Red, White, and Blue Berry Cheesecake Parfaits

Since my last post was about Christmas, I guess I’ll get back to reality and focus on the holiday actually at hand: the 4th of July! Happy Independence Day! As with most holidays, I imagine everyone has their own food associations for the 4th, probably usually to do with things you can smother in ketchup–burgers, hot dogs, cheesecake…

Wait–did someone say cheesecake?

I don’t actually smother my cheesecake in ketchup, but I do associate any kind of creamy, berry-topped dessert with the 4th of July. My aunt would always make one of those Jell-O and Cool Whip concoctions with a berry stars and stripes flag on the top. But a cheesecake topped with berries would be even better, yes? (I guess now would be the time to tell you that my love for cheesecake is so extreme that my husband proposed to me with one AND we had it as our wedding cake…if that tells you anything.)

Our neighborhood 4th of July potluck has been on my radar for a few weeks now, and I knew I wanted to bring dessert. When I saw this lovely recipe, it looked like the perfect choice, especially since I happened to have some 8 oz. jelly jars laying around from when I made strawberry jam. It definitely took some time to put these together, since there are several steps (and since I doubled the recipe), but they are certainly simpler to make than an actual cheesecake. Not only that, the Greek yogurt stands in for quite a bit of the usual cream cheese. Most cheesecake recipes I’ve seen call for four to five 8 oz. blocks of cream cheese, where this recipe took only two 8-oz. blocks for 15 parfaits.

How about you? What kinds of food do you associate with the 4th of July, and which are your favorites to make?

Red, White, and Blue Berry Cheesecake Parfaits
(From Annie’s Eats)

Ingredients:

For the strawberry topping:

1½ cups chopped strawberries
2 tbsp. granulated sugar

For the blueberry topping:

1 cup fresh blueberries
3 tbsp. granulated sugar
1½ tsp. cornstarch
2 tsp. water
Squeeze of fresh lemon juice

For the graham cracker base:

¾ cups graham cracker crumbs
1 tbsp. granulated sugar
1½ tbsp. unsalted butter, melted

For the cheesecake layer:

8 oz. cream cheese (reduced fat is fine)
2 cups low-fat greek yogurt
1½ cups confectioners’ sugar, sifted
1 tsp. vanilla
1 tbsp. heavy cream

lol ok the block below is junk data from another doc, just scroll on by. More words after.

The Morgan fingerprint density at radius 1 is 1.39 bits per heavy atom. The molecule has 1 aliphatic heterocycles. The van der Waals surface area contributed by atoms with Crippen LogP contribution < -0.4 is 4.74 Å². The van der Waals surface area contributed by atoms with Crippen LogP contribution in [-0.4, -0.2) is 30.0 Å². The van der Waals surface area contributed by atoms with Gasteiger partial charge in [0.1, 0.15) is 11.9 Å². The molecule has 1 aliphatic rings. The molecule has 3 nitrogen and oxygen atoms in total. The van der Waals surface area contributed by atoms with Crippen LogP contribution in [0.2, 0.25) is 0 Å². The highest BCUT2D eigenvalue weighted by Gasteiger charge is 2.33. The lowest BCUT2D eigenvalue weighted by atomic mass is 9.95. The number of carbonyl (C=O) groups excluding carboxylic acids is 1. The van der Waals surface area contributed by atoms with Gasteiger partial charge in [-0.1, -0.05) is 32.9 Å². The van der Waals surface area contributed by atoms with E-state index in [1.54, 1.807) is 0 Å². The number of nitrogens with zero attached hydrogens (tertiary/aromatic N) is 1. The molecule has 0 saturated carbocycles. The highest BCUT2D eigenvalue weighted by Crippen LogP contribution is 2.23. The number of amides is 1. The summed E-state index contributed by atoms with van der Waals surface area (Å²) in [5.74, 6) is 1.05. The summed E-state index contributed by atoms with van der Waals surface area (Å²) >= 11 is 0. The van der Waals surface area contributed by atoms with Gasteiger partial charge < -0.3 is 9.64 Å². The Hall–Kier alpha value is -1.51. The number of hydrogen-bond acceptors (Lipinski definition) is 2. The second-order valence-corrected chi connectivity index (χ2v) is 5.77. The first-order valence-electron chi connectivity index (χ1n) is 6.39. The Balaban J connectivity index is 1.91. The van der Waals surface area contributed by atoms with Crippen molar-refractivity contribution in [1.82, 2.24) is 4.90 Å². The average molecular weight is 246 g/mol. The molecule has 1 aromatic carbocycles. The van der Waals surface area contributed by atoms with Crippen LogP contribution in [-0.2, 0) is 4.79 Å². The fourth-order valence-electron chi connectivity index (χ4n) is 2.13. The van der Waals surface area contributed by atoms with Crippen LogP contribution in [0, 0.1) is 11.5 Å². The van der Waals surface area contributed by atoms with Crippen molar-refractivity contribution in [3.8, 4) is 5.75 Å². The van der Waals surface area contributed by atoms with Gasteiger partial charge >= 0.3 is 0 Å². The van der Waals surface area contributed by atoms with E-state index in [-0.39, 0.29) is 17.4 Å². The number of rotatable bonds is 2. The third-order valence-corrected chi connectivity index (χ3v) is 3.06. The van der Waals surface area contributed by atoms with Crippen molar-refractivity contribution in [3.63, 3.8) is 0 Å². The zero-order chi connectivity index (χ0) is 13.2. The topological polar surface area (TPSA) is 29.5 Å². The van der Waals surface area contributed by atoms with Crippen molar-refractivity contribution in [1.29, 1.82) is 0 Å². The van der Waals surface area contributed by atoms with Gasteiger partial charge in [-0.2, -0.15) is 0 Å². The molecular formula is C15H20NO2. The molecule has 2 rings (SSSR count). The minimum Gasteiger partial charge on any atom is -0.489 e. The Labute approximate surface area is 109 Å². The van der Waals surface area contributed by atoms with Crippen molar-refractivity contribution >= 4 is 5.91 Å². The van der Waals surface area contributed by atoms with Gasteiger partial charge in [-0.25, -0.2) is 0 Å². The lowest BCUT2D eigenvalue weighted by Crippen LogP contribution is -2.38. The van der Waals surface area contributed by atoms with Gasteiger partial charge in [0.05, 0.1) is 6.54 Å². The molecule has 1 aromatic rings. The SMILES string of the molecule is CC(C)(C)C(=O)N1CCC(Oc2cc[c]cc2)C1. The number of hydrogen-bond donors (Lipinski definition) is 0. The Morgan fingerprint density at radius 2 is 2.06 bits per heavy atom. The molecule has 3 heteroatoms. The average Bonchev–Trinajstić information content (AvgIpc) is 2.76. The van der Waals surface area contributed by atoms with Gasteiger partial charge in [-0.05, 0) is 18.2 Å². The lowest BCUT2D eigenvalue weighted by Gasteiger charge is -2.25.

To make the strawberry topping, combine the strawberries and sugar in a small bowl and toss with a fork to combine. Let stand at least 1 hour, stirring once or twice, until the berries have released their juices. Mash the berries a bit with the fork. Cover and refrigerate until ready to use.

To make the blueberry topping, combine the blueberries and sugar in a small saucepan over medium-high heat. In a small pinch bowl, whisk together the cornstarch and water until smooth. Stir the berries occasionally when they begin to release their juices. Once the juices are bubbling, stir in the cornstarch mixture. Continue to cook, stirring frequently, until the mixture bubbles and thickens. Remove from the heat, stir in the lemon juice. Transfer to a bowl, cover, and refrigerate until ready to use.

Set out 8 8-oz. mason jars (small glasses will also work). In a small bowl, combine the graham cracker crumbs, sugar, and butter. Stir with a fork until evenly combined. Scoop about 1½ tablespoons of the mixture into the bottom of each jar and tamp down gently with the bottom of a small glass.

To make the cheesecake mixture, combine the cream cheese and greek yogurt in the bowl of an electric mixer. Scrape the seeds from the vanilla bean into the bowl. Beat the mixture on medium-high speed until smooth, about 1-2 minutes. Add in the confectioners’ sugar and mix until well incorporated, 1-2 minutes. Blend in the vanilla and heavy cream on low speed, then increase the speed to medium-high and beat until light and fluffy, 2-3 minutes more. Divide the mixture between the serving jars. Spoon the blueberry topping over 6 of the servings. Spoon the strawberry topping over the remaining servings, partially draining of the excess juices before using. Cover and refrigerate until ready to serve.

Christmas in July: Raspberry Eggnog Trifle

IIIIIII’m dreaming….of a whiiiiite…..Christmas….

Actually, no. I’m just dreaming of a day I can walk outside without feeling like my organs are going to melt right out of my body. This last week in Mesa, AZ has been outrageously hot. You’d think I would be used to it by now, having lived in the Phoenix Valley since I was two years old, but you know, when it’s 119 degrees outside, I don’t care who you are, it’s just too dang hot. I could swear I saw the Heat Miser from A Year Without a Santa Claus trying to sneak into an air conditioned movie theater the other day. Even with the A/C on in my house, my bag of chocolate chips was literally melting when I walked into the pantry to grab a heaping handful before dinner.